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Home Depot confirms data breach via third-party vendor | #ransomware | #cybercrime


Home Depot on April 8 confirmed to SC Media that a third-party software-as-a-service (SaaS) vendor had made public some employee data and that they had, in effect, been breached.

“A third-party SaaS vendor inadvertently made public a small sample of Home Depot associates’ names, work email addresses, and user IDs during testing of their systems,” said a Home Depot spokesperson.

A report in BleepingComputer said while the leaked data was not sensitive and only included the corporate IDs, names, and email addresses of the Home Depot associates, threat actors could use the data to conduct targeted phishing attacks on the employees.

The news followed a report on April 4 in which the threat actor IntelBroker said it leaked the data of about 10,000 employees on a hacking forum. IntelBroker is best known for breaching DC Health Link last year, the group that manages the healthcare plans of U.S. House members and their staffs.

The Home Depot data breach highlights the importance of companies implementing third-party risk management, said Craig Harber, chief evangelist at Open Systems. Harber said companies must implement consistent security standards across their entire business ecosystem to help mitigate cyberattacks originating through partner and supplier systems.

“Third-party partners are critical to most modern businesses,” said Harber. “In this particular instance, a third-party SaaS vendor was testing their system and accidentally leaked the personally identifiable information of 10,000 employees. Most likely, hackers will use this data to conduct targeted phishing campaigns to gather corporate credentials to launch a ransomware attack on Home Depot’s corporate network.”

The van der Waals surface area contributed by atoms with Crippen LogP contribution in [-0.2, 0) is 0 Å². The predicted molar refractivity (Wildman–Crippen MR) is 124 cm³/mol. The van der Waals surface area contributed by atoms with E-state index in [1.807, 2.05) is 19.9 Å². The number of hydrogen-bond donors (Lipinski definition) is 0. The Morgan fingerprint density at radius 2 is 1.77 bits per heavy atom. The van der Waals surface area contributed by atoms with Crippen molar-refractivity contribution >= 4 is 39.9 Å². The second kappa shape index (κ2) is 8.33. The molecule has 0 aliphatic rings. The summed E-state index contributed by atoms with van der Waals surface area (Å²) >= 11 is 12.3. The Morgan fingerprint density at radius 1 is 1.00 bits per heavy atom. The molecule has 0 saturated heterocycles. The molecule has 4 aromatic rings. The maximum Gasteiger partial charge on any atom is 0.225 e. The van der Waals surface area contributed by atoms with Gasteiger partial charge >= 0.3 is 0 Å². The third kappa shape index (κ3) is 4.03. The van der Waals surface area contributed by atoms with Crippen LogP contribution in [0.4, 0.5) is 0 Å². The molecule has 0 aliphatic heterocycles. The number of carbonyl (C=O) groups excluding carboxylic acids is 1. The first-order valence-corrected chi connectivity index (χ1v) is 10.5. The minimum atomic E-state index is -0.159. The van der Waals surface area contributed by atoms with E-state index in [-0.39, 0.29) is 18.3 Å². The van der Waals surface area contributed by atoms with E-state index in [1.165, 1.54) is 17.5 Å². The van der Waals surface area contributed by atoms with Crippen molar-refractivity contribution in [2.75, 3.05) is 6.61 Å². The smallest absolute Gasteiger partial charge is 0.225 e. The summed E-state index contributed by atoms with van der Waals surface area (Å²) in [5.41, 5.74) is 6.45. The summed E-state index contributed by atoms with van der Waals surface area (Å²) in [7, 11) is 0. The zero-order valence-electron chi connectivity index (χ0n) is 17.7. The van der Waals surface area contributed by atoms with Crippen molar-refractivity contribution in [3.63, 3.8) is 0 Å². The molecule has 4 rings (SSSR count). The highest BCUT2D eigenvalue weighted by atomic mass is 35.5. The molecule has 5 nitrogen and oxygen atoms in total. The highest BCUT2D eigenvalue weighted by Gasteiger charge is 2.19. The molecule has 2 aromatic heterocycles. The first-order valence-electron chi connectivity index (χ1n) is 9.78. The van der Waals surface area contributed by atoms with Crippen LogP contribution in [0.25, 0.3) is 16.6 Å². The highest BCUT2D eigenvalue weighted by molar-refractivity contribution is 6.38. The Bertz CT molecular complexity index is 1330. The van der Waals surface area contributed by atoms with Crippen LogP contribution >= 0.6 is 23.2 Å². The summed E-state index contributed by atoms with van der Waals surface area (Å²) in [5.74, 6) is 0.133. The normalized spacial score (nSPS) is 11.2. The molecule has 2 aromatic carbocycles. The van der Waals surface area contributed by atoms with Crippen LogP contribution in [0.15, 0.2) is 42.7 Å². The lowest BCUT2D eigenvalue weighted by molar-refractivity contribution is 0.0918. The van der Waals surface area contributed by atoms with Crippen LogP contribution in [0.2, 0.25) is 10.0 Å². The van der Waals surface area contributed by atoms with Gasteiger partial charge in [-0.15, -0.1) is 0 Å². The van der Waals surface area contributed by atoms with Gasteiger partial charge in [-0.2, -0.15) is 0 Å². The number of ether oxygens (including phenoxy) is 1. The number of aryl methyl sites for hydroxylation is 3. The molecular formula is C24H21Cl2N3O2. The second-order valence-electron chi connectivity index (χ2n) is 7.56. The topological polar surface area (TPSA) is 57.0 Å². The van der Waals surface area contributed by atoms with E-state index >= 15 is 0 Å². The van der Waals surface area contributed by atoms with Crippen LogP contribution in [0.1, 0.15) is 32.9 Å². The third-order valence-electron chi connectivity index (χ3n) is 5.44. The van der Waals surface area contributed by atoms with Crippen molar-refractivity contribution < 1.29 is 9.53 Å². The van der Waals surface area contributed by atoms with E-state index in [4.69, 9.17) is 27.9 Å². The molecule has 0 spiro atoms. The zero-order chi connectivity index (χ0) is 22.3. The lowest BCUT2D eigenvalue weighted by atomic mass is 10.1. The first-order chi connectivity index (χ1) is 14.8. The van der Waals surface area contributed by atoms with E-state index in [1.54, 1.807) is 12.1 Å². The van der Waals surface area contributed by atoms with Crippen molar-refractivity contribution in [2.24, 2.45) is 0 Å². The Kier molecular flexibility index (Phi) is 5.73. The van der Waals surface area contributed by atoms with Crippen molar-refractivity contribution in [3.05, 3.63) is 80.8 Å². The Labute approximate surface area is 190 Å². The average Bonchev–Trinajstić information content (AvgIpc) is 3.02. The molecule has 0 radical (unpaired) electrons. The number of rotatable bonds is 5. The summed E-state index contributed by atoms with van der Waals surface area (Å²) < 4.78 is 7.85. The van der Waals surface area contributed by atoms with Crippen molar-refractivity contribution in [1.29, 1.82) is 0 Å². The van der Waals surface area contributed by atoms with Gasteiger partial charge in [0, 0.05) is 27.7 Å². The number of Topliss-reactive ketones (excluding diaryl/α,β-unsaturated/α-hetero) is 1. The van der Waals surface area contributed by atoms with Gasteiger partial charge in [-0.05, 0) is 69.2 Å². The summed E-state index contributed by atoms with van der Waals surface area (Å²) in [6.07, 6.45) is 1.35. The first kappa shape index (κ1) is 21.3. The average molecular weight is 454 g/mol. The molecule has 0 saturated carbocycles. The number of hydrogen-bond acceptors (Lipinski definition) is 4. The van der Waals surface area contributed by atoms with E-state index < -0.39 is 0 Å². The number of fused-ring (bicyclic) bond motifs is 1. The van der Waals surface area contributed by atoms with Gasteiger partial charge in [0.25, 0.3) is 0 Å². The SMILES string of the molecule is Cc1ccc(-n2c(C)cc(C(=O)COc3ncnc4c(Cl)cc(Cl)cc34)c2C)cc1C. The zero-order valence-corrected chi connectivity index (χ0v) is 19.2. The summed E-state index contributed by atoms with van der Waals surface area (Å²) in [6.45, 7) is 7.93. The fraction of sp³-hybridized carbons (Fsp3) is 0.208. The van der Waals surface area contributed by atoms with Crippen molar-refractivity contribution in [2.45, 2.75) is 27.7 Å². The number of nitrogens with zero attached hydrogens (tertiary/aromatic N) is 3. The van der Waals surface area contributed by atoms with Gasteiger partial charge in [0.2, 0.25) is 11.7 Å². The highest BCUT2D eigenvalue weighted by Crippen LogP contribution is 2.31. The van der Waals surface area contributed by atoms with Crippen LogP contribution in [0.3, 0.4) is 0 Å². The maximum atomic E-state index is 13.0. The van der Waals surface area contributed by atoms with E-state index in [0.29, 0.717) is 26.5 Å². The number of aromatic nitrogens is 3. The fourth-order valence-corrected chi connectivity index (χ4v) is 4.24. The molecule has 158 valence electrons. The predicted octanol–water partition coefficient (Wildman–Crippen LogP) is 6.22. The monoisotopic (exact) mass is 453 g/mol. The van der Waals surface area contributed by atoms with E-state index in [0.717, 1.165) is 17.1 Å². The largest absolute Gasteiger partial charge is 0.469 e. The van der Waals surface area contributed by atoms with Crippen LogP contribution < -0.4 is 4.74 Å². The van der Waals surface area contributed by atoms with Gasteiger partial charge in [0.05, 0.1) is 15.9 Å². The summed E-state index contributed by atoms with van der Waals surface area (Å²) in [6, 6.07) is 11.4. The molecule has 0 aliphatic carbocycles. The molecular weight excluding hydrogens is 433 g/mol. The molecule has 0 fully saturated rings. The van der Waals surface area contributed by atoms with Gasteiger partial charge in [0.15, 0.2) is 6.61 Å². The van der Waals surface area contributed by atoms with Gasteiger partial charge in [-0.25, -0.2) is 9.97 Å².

Misconfigurations are a magnet for hackers, who now use AI to find and exploit vulnerabilities with incredible efficiency, said Mika Aalto, co-founder and CEO at Hoxhunt. Aalto said It’s vital for the good guys to use emerging technical capabilities, as well to automatically find and patch the cracks in our defenses before the bad guys do.

“To prevent the types of third-party errors in this case, it’s essential for security professionals to implement rigorous vetting processes for all SaaS providers,” said Aalto. “This includes regular security audits, adherence to compliance standards, and ensuring that any shared data is encrypted and handled with the utmost care.”

Jason Keirstead, vice president of collective threat defense at Cyware, added that the Home Depot breach underscores a critical issue for the cybersecurity community: the importance of supply chain security and a program that allows for collective defense.

“In interconnected digital ecosystems, an organization’s security is only as strong as the weakest link in its supply chain,” said Keirstead. “Enterprises need comprehensive intelligence feeds, and even more important, strategic, automated operationalization of that intelligence. Effective cybersecurity defense involves not just gathering information, but actively integrating it into a proactive security posture. Intelligence must inform real-time decision-making and defense strategies, allowing organizations to anticipate threats and mitigate risks before they manifest.”



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